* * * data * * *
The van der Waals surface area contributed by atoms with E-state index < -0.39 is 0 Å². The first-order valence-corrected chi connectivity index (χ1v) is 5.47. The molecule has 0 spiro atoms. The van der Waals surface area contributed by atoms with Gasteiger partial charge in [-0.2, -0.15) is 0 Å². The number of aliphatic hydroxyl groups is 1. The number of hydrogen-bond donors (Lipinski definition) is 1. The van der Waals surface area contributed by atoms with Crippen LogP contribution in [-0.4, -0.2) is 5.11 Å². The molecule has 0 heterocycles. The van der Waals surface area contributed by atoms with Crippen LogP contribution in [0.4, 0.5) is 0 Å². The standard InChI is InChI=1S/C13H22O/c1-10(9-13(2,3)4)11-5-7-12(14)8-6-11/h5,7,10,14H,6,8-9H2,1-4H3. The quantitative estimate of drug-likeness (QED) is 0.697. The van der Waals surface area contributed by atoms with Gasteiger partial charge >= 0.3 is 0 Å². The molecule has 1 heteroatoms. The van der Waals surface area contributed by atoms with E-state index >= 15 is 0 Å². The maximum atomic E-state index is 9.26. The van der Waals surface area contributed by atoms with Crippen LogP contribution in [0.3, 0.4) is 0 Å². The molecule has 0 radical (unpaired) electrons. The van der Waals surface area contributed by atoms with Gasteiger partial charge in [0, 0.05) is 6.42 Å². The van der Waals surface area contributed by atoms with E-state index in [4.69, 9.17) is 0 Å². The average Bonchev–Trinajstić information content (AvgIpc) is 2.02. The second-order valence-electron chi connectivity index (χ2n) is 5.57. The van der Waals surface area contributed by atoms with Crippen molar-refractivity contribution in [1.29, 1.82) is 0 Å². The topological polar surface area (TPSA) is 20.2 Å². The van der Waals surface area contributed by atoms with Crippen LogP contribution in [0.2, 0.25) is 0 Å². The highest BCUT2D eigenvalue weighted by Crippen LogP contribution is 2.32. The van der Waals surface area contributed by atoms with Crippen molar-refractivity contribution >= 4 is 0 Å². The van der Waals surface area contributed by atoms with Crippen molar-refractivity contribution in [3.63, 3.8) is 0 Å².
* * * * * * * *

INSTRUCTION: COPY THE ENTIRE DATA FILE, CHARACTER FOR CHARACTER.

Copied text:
The van der Waals surface area contributed by atoms with E-state index < -0.39 is 0 Å². The first-order valence-corrected chi connectivity index (χ1v) is 5.47. The molecule has 0 spiro atoms. The van der Waals surface area contributed by atoms with Gasteiger partial charge in [-0.2, -0.15) is 0 Å². The number of aliphatic hydroxyl groups is 1. The number of hydrogen-bond donors (Lipinski definition) is 1. The van der Waals surface area contributed by atoms with Crippen LogP contribution in [-0.4, -0.2) is 5.11 Å². The molecule has 0 heterocycles. The van der Waals surface area contributed by atoms with Crippen LogP contribution in [0.4, 0.5) is 0 Å². The standard InChI is InChI=1S/C13H22O/c1-10(9-13(2,3)4)11-5-7-12(14)8-6-11/h5,7,10,14H,6,8-9H2,1-4H3. The quantitative estimate of drug-likeness (QED) is 0.697. The van der Waals surface area contributed by atoms with Gasteiger partial charge >= 0.3 is 0 Å². The molecule has 1 heteroatoms. The van der Waals surface area contributed by atoms with E-state index >= 15 is 0 Å². The maximum atomic E-state index is 9.26. The van der Waals surface area contributed by atoms with Crippen LogP contribution in [0.3, 0.4) is 0 Å². The molecule has 0 radical (unpaired) electrons. The van der Waals surface area contributed by atoms with Gasteiger partial charge in [0, 0.05) is 6.42 Å². The van der Waals surface area contributed by atoms with E-state index in [4.69, 9.17) is 0 Å². The average Bonchev–Trinajstić information content (AvgIpc) is 2.02. The second-order valence-electron chi connectivity index (χ2n) is 5.57. The van der Waals surface area contributed by atoms with Crippen molar-refractivity contribution in [1.29, 1.82) is 0 Å². The topological polar surface area (TPSA) is 20.2 Å². The van der Waals surface area contributed by atoms with Crippen LogP contribution in [0.2, 0.25) is 0 Å². The highest BCUT2D eigenvalue weighted by Crippen LogP contribution is 2.32. The van der Waals surface area contributed by atoms with Crippen molar-refractivity contribution >= 4 is 0 Å². The van der Waals surface area contributed by atoms with Crippen molar-refractivity contribution in [3.63, 3.8) is 0 Å².